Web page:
DC’s digital-first series are a way to put out non-continuity-driven stories by a rotating cast of creators who, unbound by the New52 Universe, can feel free to tell stories about the characters from any point in their vast history and deliver their unique takes. For both casual and die-hard fans, it provides accessible, well-crafted tales about the greatest superheroes of the DC Universe on a weekly basis, readable on all digital formats via DC’s ComiXology app and then collected in print afterward.

Below is the exclusive cover of Sensation Comics issue 2, by artist Gene Ha: READ FULL STORY

On the Books: Juan Gabriel Vasquez becomes first South American writer to win IMPAC award

Juan Gabriel Vásquez won the International IMPAC Dublin Literary Award for The Sound of Things Falling, making him the first South American writer to do so. The prize is one of the most prestigious and highest-paying ($135,000) in the world, and honors a novel written or translated into English. Judges culled The Sound of Things Falling from a longlist of 152 titles in 17 original languages. “I love that fact about this prize, that translated novels are considered on the same level as novels originally published in English, and secondly its international nature,” Vásquez said. “The prize this year has been awarded to a Colombian novelist and a Canadian translator who met in Spain while the translator was living in England, and the prize is awarded in Dublin, so it’s that great kind of cosmopolitan thing.” [The Guardian]

The New York Times interviewed Hillary Clinton for its “by the book” series to find out what she reads. Unsurprisingly, the former Secretary of State has really good taste — but it is surprising that she reads so much considering how busy she is. To begin, Clinton loves Alice Munro, Barbara Kingsolver, John le Carré, John Grisham, Hilary Mantel, Toni Morrison, Alice Walker, and Alexander McCall Smith. Who has time to read Hillary Mantel books while being Secretary of State and running for president? Her answers are appropriately diplomatic — she seems to have read at least one thing that anyone can tassociate with. Right now, she’s in the middle of The Goldfinch, a Maya Angelou book, and a Harlan Coben novel. And, like every political candidate, the Bible “was and remains the biggest influence on [her] thinking.” Weirdly, Clinton also suggests that she doesn’t quite believe Shakespeare wrote everything attributed to him, an opinion shared by fellow liberal political icon John Paul Stevens. [The New York Times] READ FULL STORY

What We're Reading Now: 'China Dolls' by Lisa See

china-dolls

So I went into this one a little biased. I’ve read Lisa See’s other works — happily falling into Shanghai Girls and Snow Flower and the Secret Fan, passing them around to any girlfriend I had jumping on a plane, heading to a beach, laying around their pools…you get it — and I generally enjoy the large, colorful brushstrokes See uses in crafting her worlds.

So when I heard music editor Leah Greenblatt was reviewing China Dolls for the magazine, I patiently waited outside her door, tapping my foot and making subtle sounds of indignation, until she finished. This one, I wanted.

Unfortunately, my biases did me no favors. READ FULL STORY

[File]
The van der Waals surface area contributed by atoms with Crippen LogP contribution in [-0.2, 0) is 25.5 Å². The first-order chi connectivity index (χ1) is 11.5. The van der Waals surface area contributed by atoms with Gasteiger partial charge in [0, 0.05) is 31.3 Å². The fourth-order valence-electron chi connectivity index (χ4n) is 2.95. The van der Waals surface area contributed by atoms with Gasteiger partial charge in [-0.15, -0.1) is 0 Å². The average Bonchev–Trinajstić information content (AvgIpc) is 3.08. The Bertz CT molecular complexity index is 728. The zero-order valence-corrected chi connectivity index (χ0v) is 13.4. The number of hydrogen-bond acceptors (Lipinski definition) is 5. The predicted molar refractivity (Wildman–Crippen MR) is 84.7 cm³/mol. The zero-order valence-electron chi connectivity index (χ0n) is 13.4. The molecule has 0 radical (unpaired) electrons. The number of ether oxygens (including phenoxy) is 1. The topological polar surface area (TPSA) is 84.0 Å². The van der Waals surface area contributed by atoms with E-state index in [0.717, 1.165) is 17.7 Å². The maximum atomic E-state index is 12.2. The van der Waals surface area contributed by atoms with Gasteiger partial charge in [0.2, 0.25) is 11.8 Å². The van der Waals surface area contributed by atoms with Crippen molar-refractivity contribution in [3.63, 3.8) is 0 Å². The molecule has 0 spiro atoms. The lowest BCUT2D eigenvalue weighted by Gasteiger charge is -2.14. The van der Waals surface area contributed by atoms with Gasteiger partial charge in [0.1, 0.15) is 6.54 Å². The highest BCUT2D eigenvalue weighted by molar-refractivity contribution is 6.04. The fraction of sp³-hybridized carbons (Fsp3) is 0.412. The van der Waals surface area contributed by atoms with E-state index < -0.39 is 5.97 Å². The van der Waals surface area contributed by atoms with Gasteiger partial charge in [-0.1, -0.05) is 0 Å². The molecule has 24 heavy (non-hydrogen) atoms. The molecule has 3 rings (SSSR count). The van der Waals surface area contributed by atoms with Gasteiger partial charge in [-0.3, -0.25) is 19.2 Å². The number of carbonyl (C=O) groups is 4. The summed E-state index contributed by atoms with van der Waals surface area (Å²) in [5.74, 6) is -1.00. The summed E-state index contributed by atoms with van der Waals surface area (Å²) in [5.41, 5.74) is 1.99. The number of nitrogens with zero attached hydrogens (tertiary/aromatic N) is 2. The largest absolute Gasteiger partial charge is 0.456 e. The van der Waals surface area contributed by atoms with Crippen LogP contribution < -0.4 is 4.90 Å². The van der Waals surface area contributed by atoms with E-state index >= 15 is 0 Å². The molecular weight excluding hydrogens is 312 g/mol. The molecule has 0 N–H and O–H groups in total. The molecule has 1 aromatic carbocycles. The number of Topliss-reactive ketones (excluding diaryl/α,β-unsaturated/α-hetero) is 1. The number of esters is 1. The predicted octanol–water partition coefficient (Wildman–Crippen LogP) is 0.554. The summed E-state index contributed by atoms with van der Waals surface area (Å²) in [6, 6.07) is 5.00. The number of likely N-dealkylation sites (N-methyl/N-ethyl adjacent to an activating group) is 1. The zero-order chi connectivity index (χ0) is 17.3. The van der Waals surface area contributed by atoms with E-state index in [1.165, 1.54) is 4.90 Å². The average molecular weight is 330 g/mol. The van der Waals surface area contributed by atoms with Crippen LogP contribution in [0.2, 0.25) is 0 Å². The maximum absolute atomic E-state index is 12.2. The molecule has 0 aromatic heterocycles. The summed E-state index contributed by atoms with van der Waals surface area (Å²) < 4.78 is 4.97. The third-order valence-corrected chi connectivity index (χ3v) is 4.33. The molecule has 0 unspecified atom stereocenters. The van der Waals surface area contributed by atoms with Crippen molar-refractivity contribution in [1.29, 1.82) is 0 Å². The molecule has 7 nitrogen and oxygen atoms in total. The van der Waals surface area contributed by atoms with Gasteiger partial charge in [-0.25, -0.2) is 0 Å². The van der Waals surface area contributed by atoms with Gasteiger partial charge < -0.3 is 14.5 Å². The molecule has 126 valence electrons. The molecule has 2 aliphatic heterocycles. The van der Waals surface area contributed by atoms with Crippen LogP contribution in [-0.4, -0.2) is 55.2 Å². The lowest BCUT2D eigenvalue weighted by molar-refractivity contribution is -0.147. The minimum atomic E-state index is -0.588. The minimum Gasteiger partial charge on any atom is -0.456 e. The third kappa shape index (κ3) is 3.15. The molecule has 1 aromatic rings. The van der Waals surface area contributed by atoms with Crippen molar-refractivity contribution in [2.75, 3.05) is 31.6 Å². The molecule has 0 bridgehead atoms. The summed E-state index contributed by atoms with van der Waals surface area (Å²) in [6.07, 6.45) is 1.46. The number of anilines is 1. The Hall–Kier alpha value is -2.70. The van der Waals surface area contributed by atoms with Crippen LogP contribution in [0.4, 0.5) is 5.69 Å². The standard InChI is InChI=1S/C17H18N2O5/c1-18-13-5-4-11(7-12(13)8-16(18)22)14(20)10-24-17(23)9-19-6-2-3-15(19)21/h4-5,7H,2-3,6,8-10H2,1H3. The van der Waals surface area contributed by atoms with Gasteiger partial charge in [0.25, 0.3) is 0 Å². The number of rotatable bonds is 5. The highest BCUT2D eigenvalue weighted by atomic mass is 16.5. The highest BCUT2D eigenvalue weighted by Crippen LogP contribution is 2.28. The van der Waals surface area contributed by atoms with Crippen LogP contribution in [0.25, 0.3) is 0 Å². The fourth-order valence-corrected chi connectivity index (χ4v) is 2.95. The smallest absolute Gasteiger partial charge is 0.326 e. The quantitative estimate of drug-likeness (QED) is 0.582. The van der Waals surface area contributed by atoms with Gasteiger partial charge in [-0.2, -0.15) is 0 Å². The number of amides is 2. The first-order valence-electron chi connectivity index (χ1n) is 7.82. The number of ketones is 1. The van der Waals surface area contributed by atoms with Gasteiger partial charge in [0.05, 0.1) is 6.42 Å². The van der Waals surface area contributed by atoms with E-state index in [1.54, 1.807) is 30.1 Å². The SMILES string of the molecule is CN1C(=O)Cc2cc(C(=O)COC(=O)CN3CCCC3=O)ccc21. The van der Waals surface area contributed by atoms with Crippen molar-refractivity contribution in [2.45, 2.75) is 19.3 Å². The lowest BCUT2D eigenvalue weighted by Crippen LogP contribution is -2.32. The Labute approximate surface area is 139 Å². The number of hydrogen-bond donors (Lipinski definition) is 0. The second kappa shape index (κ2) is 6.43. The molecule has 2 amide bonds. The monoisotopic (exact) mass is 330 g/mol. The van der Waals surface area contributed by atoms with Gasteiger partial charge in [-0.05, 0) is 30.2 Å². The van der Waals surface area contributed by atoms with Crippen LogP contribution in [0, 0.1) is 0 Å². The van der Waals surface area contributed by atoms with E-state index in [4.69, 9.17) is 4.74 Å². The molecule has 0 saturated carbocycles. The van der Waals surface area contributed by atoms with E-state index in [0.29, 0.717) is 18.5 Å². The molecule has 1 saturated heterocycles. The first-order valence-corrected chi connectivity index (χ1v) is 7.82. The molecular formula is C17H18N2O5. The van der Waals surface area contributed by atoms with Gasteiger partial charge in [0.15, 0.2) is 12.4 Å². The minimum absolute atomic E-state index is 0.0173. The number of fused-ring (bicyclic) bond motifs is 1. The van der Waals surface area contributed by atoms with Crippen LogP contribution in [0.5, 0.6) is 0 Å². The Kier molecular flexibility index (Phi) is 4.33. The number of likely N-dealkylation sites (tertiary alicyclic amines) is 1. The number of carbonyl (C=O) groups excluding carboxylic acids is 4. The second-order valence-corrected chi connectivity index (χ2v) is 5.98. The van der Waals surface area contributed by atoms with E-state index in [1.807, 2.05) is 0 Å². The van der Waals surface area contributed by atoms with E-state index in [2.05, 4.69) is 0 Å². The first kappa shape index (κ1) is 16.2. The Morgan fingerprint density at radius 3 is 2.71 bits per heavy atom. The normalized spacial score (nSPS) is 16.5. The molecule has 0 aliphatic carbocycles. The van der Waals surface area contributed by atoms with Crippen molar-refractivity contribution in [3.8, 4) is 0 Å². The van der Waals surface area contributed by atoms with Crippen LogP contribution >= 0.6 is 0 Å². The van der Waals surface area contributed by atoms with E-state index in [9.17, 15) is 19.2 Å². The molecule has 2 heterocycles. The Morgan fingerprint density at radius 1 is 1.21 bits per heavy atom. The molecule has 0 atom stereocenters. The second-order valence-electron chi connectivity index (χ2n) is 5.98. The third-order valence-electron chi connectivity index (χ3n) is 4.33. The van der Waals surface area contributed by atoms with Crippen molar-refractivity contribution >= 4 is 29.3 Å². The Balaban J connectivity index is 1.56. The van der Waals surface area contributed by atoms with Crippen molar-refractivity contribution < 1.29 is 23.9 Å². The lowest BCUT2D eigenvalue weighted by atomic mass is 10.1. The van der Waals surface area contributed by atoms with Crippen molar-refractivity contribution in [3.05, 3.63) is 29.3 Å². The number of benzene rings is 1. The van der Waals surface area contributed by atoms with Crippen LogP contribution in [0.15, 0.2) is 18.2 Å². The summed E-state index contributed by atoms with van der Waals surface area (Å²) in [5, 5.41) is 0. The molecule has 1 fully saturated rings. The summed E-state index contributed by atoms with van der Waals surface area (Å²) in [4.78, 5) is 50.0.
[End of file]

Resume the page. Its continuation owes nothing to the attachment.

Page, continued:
Kevin Kwan Q&A: Update on 'Crazy Rich Asians' movie adaptation, and book sequel title announced -- EXCLUSIVE

Live sharks in living rooms, a private jet with a yoga studio — what can be more over-the-top than the lives of the über-rich Kevin Kwan put on the page in Crazy Rich Asians? His upcoming sequel, China Rich Girlfriend — the title of which is being revealed on EW exclusively — promises more.

“I’ve definitely not used up the crazy,” Kwan says. “I have so many more stories. But this is, once again, going to be based on a lot of what I’ve seen and witnessed.” China Rich Girlfriend will likely be one of next year’s popular beach reads upon its release on June 16, 2015.

Kwan also updated us on the movie adaptation of Crazy Rich Asians. It’s being written by playwright Keith Bunin, who also scripted Daniel Radcliffe-starrer Horns, adapted from the book by Joe Hill. Casting news is being held tightly under wraps, but Kwan said that he’s heavily involved in the production process and that, at this point, he and other producers are in talks with studios to collaborate with.

Check out a condensed version of our interview below: READ FULL STORY

Mindy Kaling announces title for new book of essays

Clear some space on your bookshelf — Mindy Kaling’s second book of personal essays now has a title: Why Not Me?

In a chat with the Los Angeles Times (which you can watch in full; the book talk starts at 33:00), Kaling revealed more details about the follow-up to her 2011 book of essays, Is Everyone Hanging Out Without Me (And Other Concerns). Why Not Me? will explore her world post-discovering everyone might be hanging out without her.

“So much has happened between the time I published my first book and now: The show; my mother passed away; so many of my friends have gotten married. I’m a godmother now, and a homeowner,” she explained. She said the book will give her the chance “in the most articulate way” to explain all of the headline-generating incidents of the past few years, including her magazine covers, the ethnicity of her television boyfriends on The Mindy Project, and — hopefully — a return of “Things I’ve Bought That I Love.” READ FULL STORY